Precalculus (6th Edition) Blitzer

Published by Pearson
ISBN 10: 0-13446-914-3
ISBN 13: 978-0-13446-914-0

Chapter 6 - Section 6.5 - Complex Numbers in Polar Form; DeMoivre's Theorem - Exercise Set - Page 769: 108


The statement makes sense.

Work Step by Step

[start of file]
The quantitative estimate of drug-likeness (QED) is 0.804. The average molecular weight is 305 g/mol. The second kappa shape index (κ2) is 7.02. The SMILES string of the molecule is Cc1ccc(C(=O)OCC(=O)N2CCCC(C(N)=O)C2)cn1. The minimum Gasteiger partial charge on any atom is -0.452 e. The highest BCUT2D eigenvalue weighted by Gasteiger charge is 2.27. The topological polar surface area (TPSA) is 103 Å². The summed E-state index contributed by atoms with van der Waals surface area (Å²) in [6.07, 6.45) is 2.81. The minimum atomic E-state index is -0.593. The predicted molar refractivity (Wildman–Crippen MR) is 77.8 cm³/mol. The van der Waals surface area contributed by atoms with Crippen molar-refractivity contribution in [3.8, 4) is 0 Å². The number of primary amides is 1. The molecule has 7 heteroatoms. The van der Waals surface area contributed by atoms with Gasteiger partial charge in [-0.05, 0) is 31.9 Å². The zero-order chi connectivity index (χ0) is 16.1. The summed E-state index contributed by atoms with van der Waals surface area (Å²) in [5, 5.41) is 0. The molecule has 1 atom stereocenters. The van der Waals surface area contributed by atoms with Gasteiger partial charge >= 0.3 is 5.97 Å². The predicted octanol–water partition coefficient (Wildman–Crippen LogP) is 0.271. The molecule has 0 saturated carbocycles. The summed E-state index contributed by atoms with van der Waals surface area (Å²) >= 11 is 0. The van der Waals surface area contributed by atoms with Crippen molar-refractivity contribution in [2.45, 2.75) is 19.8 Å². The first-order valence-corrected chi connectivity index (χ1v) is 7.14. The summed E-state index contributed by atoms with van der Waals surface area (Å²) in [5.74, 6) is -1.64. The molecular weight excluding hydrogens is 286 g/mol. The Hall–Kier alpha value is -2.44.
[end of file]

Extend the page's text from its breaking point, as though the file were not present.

The above statement can be verified with the help of a derivation. Let ${{z}_{1}}={{r}_{1}}\left( \cos {{\theta }_{1}}+i\sin {{\theta }_{1}} \right)$ and ${{z}_{2}}={{r}_{2}}\left( \cos {{\theta }_{2}}+i\sin {{\theta }_{2}} \right)$ be two complex numbers in polar form. The product of these two complex numbers can be found by performing a simple multiplication as shown below: $\begin{align} & {{z}_{1}}\cdot {{z}_{2}}={{r}_{1}}\cdot {{r}_{2}}\left[ \left( \cos {{\theta }_{1}}+i\sin {{\theta }_{1}} \right)\left( \cos {{\theta }_{2}}+i\sin {{\theta }_{2}} \right) \right] \\ & ={{r}_{1}}\cdot {{r}_{2}}\left[ \left( \cos {{\theta }_{1}}\cdot \cos {{\theta }_{2}} \right)+\left( \cos {{\theta }_{1}}\cdot i\sin {{\theta }_{2}} \right)+\left( i\sin {{\theta }_{1}}\cdot \cos {{\theta }_{2}} \right)+\left( i\sin {{\theta }_{1}}\cdot i\sin {{\theta }_{2}} \right) \right] \\ & ={{r}_{1}}\cdot {{r}_{2}}\left[ \left\{ \left( \cos {{\theta }_{1}}\cdot \cos {{\theta }_{2}} \right)-\left( \sin {{\theta }_{1}}\cdot \sin {{\theta }_{2}} \right) \right\}+i\left\{ \left( \cos {{\theta }_{1}}\cdot \sin {{\theta }_{2}} \right)+\left( \sin {{\theta }_{1}}\cdot \cos {{\theta }_{2}} \right) \right\} \right] \\ & ={{r}_{1}}\cdot {{r}_{2}}\left[ \cos \left( {{\theta }_{1}}+{{\theta }_{2}} \right)+i\sin \left( {{\theta }_{1}}+{{\theta }_{2}} \right) \right] \end{align}$ Above, the derivation sum formula for cosines and sines is used. Hence, the provided statement make sense.
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